There a very few things in politics that are genuinely dangerous. A cover up perhaps. Or a blatant lie. But these are things that politicians do to themselves. They are mistakes that are sown and reaped. They can be avoided.
Sometimes opponents have attributes that are dangerous. A winning smile. A way with words. The common touch. Flair. But there’s one attribute in opponents that politicians should fear above all.
Not giving a toss.
That’s something Jon Cruddas has in spades, as he made abundantly clear in his interview with the Observer on Sunday. If he thinks Ed Miliband isn’t serious about changing the country, he’ll walk away. Not in a fit of temper (I hope), but because he’s not interested in jobs or the other baubles that so often seem to interest politicians. He has persistently turned down the opportunity to enter the ministerial and shadow ministerial ranks. He decided against running for Labour leader, balking at the idea he might become Prime Minister.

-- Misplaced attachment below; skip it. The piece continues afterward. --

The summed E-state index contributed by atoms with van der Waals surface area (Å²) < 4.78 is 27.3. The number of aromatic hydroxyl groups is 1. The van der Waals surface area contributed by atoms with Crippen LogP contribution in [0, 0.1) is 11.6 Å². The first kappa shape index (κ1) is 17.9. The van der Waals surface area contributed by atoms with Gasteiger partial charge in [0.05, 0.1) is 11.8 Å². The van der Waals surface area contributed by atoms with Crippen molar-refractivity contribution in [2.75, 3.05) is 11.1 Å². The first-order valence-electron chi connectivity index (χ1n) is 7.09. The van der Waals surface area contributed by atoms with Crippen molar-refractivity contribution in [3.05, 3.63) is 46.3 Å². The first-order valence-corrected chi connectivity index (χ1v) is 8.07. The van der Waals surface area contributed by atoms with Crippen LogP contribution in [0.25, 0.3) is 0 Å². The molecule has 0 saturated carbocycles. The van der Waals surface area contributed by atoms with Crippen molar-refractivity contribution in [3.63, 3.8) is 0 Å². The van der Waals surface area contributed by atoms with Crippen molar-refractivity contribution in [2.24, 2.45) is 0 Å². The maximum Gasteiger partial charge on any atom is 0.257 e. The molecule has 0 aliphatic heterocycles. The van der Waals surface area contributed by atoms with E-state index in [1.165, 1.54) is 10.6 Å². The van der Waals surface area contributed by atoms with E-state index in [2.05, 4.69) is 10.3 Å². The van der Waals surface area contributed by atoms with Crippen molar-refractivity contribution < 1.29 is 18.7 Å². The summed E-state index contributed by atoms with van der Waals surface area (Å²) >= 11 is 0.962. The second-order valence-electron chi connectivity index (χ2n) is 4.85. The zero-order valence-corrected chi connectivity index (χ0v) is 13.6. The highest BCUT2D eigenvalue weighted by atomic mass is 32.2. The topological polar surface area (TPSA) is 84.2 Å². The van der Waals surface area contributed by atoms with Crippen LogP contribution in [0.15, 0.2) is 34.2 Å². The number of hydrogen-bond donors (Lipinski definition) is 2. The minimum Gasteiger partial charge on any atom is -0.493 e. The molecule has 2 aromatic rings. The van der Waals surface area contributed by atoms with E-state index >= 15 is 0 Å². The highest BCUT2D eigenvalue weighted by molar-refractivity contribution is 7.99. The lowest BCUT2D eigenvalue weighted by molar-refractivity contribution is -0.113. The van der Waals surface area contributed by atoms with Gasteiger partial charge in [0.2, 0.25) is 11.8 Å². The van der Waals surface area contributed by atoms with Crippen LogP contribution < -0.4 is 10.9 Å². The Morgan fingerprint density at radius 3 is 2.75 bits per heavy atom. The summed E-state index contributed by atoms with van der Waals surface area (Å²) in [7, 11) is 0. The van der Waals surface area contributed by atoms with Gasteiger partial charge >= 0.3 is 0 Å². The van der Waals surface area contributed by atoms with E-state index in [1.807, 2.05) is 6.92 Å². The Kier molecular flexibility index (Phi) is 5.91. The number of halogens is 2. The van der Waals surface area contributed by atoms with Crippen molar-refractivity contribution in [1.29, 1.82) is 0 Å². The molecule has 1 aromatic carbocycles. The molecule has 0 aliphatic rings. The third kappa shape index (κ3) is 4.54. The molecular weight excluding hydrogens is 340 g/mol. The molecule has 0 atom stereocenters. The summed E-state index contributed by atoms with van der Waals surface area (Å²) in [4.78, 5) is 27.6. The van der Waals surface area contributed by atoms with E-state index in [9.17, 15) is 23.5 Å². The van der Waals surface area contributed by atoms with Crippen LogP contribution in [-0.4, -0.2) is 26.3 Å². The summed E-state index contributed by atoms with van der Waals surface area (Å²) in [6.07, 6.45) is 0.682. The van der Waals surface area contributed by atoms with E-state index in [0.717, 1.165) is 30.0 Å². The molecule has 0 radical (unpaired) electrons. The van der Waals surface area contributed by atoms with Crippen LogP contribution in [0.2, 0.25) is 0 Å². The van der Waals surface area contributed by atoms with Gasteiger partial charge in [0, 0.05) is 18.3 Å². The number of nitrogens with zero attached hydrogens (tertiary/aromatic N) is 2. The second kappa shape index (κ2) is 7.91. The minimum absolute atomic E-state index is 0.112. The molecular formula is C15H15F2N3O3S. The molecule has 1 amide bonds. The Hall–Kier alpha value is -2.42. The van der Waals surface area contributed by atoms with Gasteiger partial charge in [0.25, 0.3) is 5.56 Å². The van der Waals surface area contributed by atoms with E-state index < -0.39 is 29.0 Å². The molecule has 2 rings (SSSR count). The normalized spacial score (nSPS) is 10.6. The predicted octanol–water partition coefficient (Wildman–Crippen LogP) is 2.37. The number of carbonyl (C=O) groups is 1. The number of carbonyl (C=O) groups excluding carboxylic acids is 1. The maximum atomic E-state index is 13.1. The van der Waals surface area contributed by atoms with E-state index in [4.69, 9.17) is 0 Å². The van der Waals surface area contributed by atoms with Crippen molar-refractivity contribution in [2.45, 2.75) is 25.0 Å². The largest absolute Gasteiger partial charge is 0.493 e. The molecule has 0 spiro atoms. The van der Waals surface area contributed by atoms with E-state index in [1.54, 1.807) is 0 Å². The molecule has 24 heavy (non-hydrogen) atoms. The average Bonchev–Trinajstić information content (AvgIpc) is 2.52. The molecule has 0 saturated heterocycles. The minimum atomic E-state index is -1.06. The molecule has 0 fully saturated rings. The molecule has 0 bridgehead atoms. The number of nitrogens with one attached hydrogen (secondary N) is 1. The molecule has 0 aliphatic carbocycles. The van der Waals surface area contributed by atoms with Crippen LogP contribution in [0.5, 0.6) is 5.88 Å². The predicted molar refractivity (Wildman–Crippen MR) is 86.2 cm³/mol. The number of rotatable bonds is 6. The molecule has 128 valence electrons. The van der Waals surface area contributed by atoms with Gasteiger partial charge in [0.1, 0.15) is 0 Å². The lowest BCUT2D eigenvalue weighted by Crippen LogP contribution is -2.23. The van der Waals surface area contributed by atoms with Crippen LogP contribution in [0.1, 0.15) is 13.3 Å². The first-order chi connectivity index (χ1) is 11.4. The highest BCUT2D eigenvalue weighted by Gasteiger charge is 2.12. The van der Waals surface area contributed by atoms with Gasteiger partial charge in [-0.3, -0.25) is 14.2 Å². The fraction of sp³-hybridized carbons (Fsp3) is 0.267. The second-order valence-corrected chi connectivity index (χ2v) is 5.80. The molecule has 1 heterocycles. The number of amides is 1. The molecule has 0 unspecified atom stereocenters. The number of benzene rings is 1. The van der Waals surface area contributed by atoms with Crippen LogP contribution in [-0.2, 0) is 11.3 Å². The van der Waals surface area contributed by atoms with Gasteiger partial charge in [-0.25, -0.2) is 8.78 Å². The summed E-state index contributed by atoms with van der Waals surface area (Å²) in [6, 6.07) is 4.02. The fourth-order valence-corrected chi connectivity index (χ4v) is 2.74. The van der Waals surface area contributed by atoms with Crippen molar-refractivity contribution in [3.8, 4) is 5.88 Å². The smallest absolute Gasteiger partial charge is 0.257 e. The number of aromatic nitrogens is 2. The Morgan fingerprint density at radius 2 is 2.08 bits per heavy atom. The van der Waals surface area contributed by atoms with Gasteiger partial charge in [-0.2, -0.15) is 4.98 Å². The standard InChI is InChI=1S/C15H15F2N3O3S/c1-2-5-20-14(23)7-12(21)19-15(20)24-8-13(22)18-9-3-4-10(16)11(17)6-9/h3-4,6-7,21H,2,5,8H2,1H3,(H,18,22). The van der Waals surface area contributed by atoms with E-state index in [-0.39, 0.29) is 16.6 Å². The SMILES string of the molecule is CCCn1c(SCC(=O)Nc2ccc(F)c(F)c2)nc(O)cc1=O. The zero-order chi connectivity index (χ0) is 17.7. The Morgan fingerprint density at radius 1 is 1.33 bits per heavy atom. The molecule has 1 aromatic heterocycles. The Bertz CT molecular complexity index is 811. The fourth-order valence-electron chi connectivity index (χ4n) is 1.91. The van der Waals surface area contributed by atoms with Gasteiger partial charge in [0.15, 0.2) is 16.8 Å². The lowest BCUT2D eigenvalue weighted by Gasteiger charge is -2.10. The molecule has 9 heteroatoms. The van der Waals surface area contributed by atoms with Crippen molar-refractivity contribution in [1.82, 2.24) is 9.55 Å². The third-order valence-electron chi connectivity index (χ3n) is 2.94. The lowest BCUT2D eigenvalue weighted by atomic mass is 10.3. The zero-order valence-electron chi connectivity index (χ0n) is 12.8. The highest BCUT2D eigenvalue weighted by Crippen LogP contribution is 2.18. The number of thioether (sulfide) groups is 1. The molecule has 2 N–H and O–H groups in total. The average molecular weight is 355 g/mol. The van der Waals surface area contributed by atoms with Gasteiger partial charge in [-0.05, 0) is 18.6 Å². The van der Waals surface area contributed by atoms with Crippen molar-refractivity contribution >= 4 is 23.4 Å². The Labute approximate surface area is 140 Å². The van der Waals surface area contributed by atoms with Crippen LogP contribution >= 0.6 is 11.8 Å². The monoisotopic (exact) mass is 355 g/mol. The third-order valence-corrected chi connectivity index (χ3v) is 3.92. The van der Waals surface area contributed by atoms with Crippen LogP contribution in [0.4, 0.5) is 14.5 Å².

And perhaps surprisingly for a politician married to a politician, Cruddas has the much sought after “hinterland”. Take him out of the Westminster bubble and he’ll go fishing, or live in the house he’s building on the West coast of Ireland. That’s quite a contrast with most modern politicians, who look like they’d be unable to breathe outside of the rarified wood panelled confines of SW1.
So why does this make Cruddas dangerous?
Because he will feel free to say what he wants and not worry about the consequences. He can upset the Daily Mail and won’t give a toss. He can challenge the party, and won’t be scared of the backlash.
In years gone by, politics had no shortage of people who didn’t give a toss, who just wanted to get things done, who put aside personal ambition for party and public. Wise old heads, on their way down from their peak, would take the brickbats and accept the knocks to get things done. Now only a few (Ken Clarke springs to mind) are willing to take on that role. Despite being nowhere near the end of his career, Jon Cruddas has effectively taken on that role anyway.
He has chosen to be dangerous.
Good on him.